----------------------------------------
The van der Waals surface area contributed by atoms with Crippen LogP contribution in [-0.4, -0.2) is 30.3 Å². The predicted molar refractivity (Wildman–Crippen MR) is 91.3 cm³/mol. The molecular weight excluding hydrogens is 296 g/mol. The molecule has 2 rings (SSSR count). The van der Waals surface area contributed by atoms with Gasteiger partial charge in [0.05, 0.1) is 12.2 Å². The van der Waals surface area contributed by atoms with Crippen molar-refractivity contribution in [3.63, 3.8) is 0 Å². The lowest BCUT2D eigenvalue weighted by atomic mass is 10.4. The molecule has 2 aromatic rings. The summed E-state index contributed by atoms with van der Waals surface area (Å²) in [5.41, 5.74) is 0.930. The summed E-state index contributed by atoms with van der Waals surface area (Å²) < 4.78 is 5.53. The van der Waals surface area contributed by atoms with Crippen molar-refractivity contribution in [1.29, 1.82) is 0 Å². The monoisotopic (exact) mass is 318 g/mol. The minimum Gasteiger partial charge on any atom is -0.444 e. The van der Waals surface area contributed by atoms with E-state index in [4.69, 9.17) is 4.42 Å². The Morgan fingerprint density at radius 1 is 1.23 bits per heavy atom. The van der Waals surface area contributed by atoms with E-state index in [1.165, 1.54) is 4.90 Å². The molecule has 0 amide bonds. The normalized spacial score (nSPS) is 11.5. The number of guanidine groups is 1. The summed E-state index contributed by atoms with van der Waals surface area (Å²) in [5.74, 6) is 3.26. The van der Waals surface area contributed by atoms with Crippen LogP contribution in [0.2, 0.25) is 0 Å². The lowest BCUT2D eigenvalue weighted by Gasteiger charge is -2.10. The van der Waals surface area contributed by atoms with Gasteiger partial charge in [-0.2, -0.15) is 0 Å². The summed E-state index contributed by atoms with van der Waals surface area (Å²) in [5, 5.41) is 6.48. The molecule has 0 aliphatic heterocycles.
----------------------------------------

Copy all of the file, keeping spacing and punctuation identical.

The van der Waals surface area contributed by atoms with Crippen LogP contribution in [-0.4, -0.2) is 30.3 Å². The predicted molar refractivity (Wildman–Crippen MR) is 91.3 cm³/mol. The molecular weight excluding hydrogens is 296 g/mol. The molecule has 2 rings (SSSR count). The van der Waals surface area contributed by atoms with Gasteiger partial charge in [0.05, 0.1) is 12.2 Å². The van der Waals surface area contributed by atoms with Crippen molar-refractivity contribution in [3.63, 3.8) is 0 Å². The lowest BCUT2D eigenvalue weighted by atomic mass is 10.4. The molecule has 2 aromatic rings. The summed E-state index contributed by atoms with van der Waals surface area (Å²) in [5.41, 5.74) is 0.930. The summed E-state index contributed by atoms with van der Waals surface area (Å²) < 4.78 is 5.53. The van der Waals surface area contributed by atoms with Crippen molar-refractivity contribution in [1.29, 1.82) is 0 Å². The monoisotopic (exact) mass is 318 g/mol. The minimum Gasteiger partial charge on any atom is -0.444 e. The van der Waals surface area contributed by atoms with E-state index in [4.69, 9.17) is 4.42 Å². The Morgan fingerprint density at radius 1 is 1.23 bits per heavy atom. The van der Waals surface area contributed by atoms with E-state index in [1.165, 1.54) is 4.90 Å². The molecule has 0 amide bonds. The normalized spacial score (nSPS) is 11.5. The number of guanidine groups is 1. The summed E-state index contributed by atoms with van der Waals surface area (Å²) in [5.74, 6) is 3.26. The van der Waals surface area contributed by atoms with Crippen LogP contribution in [0.2, 0.25) is 0 Å². The lowest BCUT2D eigenvalue weighted by Gasteiger charge is -2.10. The van der Waals surface area contributed by atoms with Gasteiger partial charge in [-0.2, -0.15) is 0 Å². The summed E-state index contributed by atoms with van der Waals surface area (Å²) in [5, 5.41) is 6.48. The molecule has 0 aliphatic heterocycles.